April 28, 2009
Today, I was on “Your Call,” an hour-long call-in program on KALW 91.7 FM, the local Public Radio station in San Francisco, to talk about the impact of drones and robotics on war. To listen to show, click here. Hope you enjoy!
Blackwater – er, Xe – has been kicked out of Iraq. Now the other private security contractors should be banned as well.
February 17, 2009
After raking in more than a billion dollars from its contracts in Iraq, Blackwater is finally being forced to leave the country that it has terrorised for so long. But the notorious mercenary firm’s departure will likely have more symbolic significance than any real impact on the day-to-day lives of Iraqis.
First, only Blackwater as a corporate entity – which just changed its name to Xe in an effort to shake its bad reputation – is being given the boot. Iraqi officials have said that its operatives will be allowed to stay in the country by switching companies, as long as they have clean records. While this sounds reasonable, making that determination will be next to impossible. According to US officials and the contractors themselves, the actual number of shootings in Iraq by private military companies is far higher than is publicly acknowledged and they are rarely reported by the individuals involved.
Second, Blackwater never was a lone bad apple. The entire mercenary industry is rotten and needs to be discarded. Consider Dyncorp and Triple Canopy, the two mercenary outfits that will be filling the hole left by Blackwater. In 1999, for example, Dyncorp employees were implicated in a sex ring in Bosnia that involved the trafficking of women and children as young as 12 years old. When whistleblowers came forward to expose these heinous crimes, they were promptly fired.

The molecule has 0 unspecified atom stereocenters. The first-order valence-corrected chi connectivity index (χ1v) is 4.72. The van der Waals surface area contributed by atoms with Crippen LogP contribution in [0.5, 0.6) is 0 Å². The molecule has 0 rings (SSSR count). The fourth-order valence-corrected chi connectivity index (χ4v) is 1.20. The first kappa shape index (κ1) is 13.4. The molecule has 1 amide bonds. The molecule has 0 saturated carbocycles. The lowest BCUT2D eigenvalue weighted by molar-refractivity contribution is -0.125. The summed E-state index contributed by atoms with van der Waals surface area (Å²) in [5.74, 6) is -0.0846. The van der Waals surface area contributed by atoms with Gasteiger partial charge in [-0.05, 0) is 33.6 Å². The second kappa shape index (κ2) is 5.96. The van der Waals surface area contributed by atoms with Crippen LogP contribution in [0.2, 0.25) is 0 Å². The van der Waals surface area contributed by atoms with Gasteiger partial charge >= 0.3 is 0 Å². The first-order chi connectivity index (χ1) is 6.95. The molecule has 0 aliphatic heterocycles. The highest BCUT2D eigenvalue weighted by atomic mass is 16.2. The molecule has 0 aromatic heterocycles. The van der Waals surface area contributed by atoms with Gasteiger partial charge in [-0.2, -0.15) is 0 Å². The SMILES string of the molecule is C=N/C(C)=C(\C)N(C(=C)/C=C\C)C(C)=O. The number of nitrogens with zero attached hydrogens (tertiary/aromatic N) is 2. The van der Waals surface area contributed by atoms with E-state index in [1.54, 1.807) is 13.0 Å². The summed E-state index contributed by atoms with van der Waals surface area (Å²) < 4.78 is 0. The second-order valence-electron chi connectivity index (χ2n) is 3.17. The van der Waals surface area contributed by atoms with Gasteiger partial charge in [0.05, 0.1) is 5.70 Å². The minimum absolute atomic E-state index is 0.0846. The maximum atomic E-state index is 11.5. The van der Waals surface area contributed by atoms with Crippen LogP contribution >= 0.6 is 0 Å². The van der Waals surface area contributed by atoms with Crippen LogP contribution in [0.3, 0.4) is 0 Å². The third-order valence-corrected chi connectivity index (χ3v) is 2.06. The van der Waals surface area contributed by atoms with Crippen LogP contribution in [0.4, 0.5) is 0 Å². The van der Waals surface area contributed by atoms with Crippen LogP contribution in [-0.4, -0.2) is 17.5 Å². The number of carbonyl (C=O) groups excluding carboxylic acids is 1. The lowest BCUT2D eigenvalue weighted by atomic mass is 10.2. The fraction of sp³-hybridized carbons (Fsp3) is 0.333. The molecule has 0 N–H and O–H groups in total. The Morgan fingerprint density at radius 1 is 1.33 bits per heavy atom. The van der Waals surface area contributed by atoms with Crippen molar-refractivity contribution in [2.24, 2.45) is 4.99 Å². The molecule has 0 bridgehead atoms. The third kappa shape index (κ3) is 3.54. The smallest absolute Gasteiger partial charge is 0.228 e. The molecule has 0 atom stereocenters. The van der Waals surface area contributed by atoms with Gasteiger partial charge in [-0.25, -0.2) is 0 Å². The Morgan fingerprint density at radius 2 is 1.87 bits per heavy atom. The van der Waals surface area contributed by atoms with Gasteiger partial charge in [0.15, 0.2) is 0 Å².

And there is no sign that firm has cleaned up its act in Iraq and Afghanistan. The US state department has repeatedly rebuked Dyncorp for being unprofessional and “too aggressive”. In one embarrassing incident, a BBC correspondent actually saw a guard from the company slap the Afghan transport minister.
By comparison, Triple Canopy is a relative newcomer to the mercenary business. With hopes of cashing in on the most privatised war in history, the company was founded immediately after the invasion of Iraq by three US special forces veterans. According to a report from the nonpartisan Congressional Research Service (pdf), Triple Canopy relies far more heavily on so-called “third-country nationals” to cushion its bottom line than either Dyncorp or Blackwater. Paid only $33 a day, these hired guns come largely from developing countries – especially those in Latin America – that have histories of human rights abuses.
Much like Blackwater, Triple Canopy was involved in one of the most infamous shooting sprees of the war in Iraq. On 8 July 2006 – after remarking “I want to kill somebody today” – a heavily armed Triple Canopy guard in Iraq reportedly shot multiple rounds into the windshield of an unthreatening pickup truck and later a taxi for amusement.
Many argue, including President Barack Obama, that these mercenaries can be reined in through the creation of a legal framework that can hold them accountable for any wrongdoing. The notion, however, that these hired guns – who number in the tens of thousands and are often better armed than US soldiers – can somehow be effectively monitored and brought to justice in the middle of a war zone is pure fantasy.
The only real solution to this mess is for either Iraq or the US to ban armed contractors altogether. The Stop Outsourcing Security Act would accomplish this by mandating “that all diplomatic security in Iraq be undertaken by US government personnel within six months of enactment.” The legislation also states that “the use of private military contractors for mission critical functions” in all conflict zones where the US is active must be phased out over a longer timeline.
Hillary Clinton offered a glimmer of hope when she endorsed this bill during her campaign for the presidency. But as Obama’s secretary of state, she has quickly abandoned her commitment to “show these contractors the door”. Unfortunately for Iraqis, it looks like the mercenary industry will have little to fear from the new administration.